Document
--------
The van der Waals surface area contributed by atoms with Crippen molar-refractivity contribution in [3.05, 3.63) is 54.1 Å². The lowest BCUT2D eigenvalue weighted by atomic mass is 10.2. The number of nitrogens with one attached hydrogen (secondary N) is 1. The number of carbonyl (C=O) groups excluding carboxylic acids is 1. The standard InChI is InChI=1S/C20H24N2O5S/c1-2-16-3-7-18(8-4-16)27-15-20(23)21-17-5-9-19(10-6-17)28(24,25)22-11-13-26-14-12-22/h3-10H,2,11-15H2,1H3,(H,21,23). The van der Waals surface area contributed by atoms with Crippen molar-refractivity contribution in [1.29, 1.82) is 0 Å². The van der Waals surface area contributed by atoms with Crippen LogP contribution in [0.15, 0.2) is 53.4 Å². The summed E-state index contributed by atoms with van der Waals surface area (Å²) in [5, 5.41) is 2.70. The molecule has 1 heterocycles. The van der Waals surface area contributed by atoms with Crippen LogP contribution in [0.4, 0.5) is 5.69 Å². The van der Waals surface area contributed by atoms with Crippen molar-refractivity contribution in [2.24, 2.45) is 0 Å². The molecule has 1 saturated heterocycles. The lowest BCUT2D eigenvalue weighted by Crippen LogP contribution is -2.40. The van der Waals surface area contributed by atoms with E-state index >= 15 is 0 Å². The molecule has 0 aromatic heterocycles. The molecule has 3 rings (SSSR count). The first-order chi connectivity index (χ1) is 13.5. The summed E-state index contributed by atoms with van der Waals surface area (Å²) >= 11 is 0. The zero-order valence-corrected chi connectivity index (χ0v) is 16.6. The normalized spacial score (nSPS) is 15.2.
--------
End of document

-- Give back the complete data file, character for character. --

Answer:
The van der Waals surface area contributed by atoms with Crippen molar-refractivity contribution in [3.05, 3.63) is 54.1 Å². The lowest BCUT2D eigenvalue weighted by atomic mass is 10.2. The number of nitrogens with one attached hydrogen (secondary N) is 1. The number of carbonyl (C=O) groups excluding carboxylic acids is 1. The standard InChI is InChI=1S/C20H24N2O5S/c1-2-16-3-7-18(8-4-16)27-15-20(23)21-17-5-9-19(10-6-17)28(24,25)22-11-13-26-14-12-22/h3-10H,2,11-15H2,1H3,(H,21,23). The van der Waals surface area contributed by atoms with Crippen molar-refractivity contribution in [1.29, 1.82) is 0 Å². The van der Waals surface area contributed by atoms with Crippen LogP contribution in [0.15, 0.2) is 53.4 Å². The summed E-state index contributed by atoms with van der Waals surface area (Å²) in [5, 5.41) is 2.70. The molecule has 1 heterocycles. The van der Waals surface area contributed by atoms with Crippen LogP contribution in [0.4, 0.5) is 5.69 Å². The van der Waals surface area contributed by atoms with Crippen molar-refractivity contribution in [2.24, 2.45) is 0 Å². The molecule has 1 saturated heterocycles. The lowest BCUT2D eigenvalue weighted by Crippen LogP contribution is -2.40. The van der Waals surface area contributed by atoms with E-state index >= 15 is 0 Å². The molecule has 0 aromatic heterocycles. The molecule has 3 rings (SSSR count). The first-order chi connectivity index (χ1) is 13.5. The summed E-state index contributed by atoms with van der Waals surface area (Å²) >= 11 is 0. The zero-order valence-corrected chi connectivity index (χ0v) is 16.6. The normalized spacial score (nSPS) is 15.2.